The 2 Most Fundamental Website Design Requirements
by Andrew Millar
When it’s time to design or redesign your website, there is a series of questions you need to ask yourself to keep you on the right track. The 2 most fundamental website design requirements that are often overlooked are
1.) Evaluating Your Competition and
2.) Determining your Unique Value Proposition.
Hubspot.com has a terrific free tool at www.marketing.grader.com to assist you to check out how others are doing. First enter your own information and find out how you are doing and then go ahead and enter your competitor’s website info and see how you stack up. Compare your website in the following critical online marketing areas: Blogging, Social Media, SEO, Lead Generation and Mobile.
Visit your competitor’s website and see what you like and what you don’t like about it. View it from the perspective of your customer. See if you can determine what their Unique Value Proposition (UVP) is.
What Is this UVP?
Let’s consider this Unique Value Proposition (UVP). It used to be known as your Unique Selling Proposition and this newer rendition of it seems to work across a wider range of ‘sellers.’ So what is it? The description ‘unique’ is the give-away. Your UVP is what distinguishes your operation from your competition. It is a simple and clear statement of that which sets you apart in the marketplace from your competition.
How do you arrive at your Unique Value Proposition? There are several approaches: first off you can conduct a SWOT with key members of your organization.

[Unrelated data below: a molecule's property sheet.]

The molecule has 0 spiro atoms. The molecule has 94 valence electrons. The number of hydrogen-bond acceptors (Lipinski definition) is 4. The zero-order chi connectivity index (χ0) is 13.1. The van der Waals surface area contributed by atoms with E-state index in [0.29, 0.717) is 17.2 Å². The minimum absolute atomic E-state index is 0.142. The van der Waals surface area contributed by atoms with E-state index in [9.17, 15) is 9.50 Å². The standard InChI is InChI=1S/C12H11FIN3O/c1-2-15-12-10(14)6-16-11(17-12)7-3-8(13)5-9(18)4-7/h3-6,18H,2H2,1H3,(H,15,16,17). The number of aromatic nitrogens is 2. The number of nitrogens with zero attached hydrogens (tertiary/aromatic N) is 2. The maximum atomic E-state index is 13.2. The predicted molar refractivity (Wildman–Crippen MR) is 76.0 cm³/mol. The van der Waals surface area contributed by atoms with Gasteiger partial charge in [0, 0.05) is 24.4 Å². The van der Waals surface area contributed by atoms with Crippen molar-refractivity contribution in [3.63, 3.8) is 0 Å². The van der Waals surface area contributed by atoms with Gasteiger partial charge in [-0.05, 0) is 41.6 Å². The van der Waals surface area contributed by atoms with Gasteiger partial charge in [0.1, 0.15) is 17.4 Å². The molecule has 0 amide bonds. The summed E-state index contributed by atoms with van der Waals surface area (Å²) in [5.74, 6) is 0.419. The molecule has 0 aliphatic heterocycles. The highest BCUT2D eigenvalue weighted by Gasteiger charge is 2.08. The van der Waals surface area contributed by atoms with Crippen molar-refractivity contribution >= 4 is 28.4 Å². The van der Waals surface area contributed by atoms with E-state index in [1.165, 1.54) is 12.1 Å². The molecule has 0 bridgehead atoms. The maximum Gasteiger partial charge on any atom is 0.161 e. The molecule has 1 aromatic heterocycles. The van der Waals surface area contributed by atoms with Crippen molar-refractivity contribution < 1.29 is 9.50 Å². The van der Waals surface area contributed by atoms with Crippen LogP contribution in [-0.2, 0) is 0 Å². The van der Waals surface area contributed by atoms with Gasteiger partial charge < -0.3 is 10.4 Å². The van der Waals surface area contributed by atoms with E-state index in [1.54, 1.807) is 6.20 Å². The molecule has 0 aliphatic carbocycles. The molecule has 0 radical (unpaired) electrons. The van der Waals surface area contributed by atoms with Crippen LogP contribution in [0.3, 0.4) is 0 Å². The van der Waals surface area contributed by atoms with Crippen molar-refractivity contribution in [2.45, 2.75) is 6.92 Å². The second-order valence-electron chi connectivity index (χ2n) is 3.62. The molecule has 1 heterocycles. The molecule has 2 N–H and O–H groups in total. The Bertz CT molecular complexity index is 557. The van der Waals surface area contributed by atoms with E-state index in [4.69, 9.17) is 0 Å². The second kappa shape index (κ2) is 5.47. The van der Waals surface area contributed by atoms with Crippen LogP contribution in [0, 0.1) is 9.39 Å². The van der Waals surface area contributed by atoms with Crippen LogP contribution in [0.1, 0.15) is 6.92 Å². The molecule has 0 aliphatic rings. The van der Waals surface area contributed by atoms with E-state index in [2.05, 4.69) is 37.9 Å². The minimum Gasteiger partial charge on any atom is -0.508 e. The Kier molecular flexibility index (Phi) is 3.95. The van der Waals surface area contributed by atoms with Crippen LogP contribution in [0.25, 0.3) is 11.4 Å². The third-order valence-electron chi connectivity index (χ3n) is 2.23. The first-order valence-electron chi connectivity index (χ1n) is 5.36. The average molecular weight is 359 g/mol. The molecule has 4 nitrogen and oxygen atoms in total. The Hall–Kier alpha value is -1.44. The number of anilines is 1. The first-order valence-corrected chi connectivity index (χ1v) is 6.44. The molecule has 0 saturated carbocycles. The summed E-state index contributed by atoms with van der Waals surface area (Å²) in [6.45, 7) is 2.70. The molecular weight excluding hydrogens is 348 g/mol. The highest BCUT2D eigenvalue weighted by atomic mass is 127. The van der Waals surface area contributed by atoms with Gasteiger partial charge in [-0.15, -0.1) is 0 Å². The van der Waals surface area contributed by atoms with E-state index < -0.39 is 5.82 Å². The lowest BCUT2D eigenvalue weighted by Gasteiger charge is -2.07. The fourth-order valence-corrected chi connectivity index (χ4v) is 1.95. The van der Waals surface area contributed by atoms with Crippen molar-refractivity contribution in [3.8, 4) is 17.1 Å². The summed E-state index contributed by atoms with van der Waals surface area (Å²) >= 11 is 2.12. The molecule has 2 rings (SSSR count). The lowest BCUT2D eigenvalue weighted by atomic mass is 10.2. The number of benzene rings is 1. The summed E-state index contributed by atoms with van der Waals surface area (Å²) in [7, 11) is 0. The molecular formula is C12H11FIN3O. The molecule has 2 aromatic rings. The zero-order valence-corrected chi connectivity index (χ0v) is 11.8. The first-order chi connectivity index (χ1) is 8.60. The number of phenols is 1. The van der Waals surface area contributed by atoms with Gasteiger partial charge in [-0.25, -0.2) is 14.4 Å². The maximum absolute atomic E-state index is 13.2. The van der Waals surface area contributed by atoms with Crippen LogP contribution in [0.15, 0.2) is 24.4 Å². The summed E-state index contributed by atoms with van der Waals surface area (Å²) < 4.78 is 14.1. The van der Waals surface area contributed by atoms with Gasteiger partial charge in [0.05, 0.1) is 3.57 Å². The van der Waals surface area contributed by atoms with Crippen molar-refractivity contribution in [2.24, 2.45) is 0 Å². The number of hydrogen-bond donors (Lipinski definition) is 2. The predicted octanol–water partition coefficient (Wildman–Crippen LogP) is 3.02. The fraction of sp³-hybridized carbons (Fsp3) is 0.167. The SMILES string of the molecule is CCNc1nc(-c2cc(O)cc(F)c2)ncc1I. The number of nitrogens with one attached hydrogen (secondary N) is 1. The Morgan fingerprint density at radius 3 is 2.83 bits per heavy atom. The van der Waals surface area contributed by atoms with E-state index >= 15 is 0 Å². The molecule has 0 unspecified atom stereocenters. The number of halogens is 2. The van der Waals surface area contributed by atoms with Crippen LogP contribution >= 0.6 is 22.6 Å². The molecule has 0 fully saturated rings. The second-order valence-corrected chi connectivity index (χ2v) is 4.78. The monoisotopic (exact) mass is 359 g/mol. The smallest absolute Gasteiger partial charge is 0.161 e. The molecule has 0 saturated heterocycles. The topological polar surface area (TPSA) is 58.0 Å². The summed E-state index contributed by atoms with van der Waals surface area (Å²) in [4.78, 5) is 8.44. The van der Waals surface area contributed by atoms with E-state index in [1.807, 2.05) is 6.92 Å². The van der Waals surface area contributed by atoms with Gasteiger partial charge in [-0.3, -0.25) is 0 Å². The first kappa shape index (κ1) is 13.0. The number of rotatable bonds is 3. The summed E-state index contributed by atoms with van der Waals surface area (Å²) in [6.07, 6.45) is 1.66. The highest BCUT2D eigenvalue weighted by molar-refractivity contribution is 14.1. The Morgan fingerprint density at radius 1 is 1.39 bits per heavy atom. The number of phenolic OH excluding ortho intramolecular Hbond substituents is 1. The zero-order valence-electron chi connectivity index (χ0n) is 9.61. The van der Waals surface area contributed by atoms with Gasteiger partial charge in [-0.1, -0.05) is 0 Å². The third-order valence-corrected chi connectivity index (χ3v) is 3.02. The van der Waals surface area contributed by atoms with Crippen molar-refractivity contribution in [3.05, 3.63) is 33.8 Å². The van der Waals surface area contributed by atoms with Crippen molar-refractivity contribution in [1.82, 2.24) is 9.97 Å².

Strengths Weaknesses Opportunities Threats
The SWOT gets you thinking about your business from an objective point of view.
You can also use this formula:
Perceived Benefits – Perceived Costs = Buyer Motivation
See Douglas Karr’s explanation at www.marketingtechblog.com/unique-value-proposition.
Then think about your Buying Persona (see “Web Marketing and SEO: Ya’ Gotta’ Know the Territory.”) In building your Buying Persona, have faith that your market will tell you what it wants. If you can interview some of your better customers or ask them to respond to a carefully constructed survey, they will tell you what your UVP is. They do business with you for a reason. Let them tell you why.
Once you have determined your Unique Value Proposition, let it inform everything about your business. Use it in your marketing & sales; use it in your customer service communication; use it in your in-house communication. Make it the hallmark of the reason you are in business.
Pay attention to these 2 fundamental website design requirements, 1.) Evaluating Your Competition and 2.) Determining your Unique Value Proposition and you will give yourself a strong marketing foundation for an excellent website.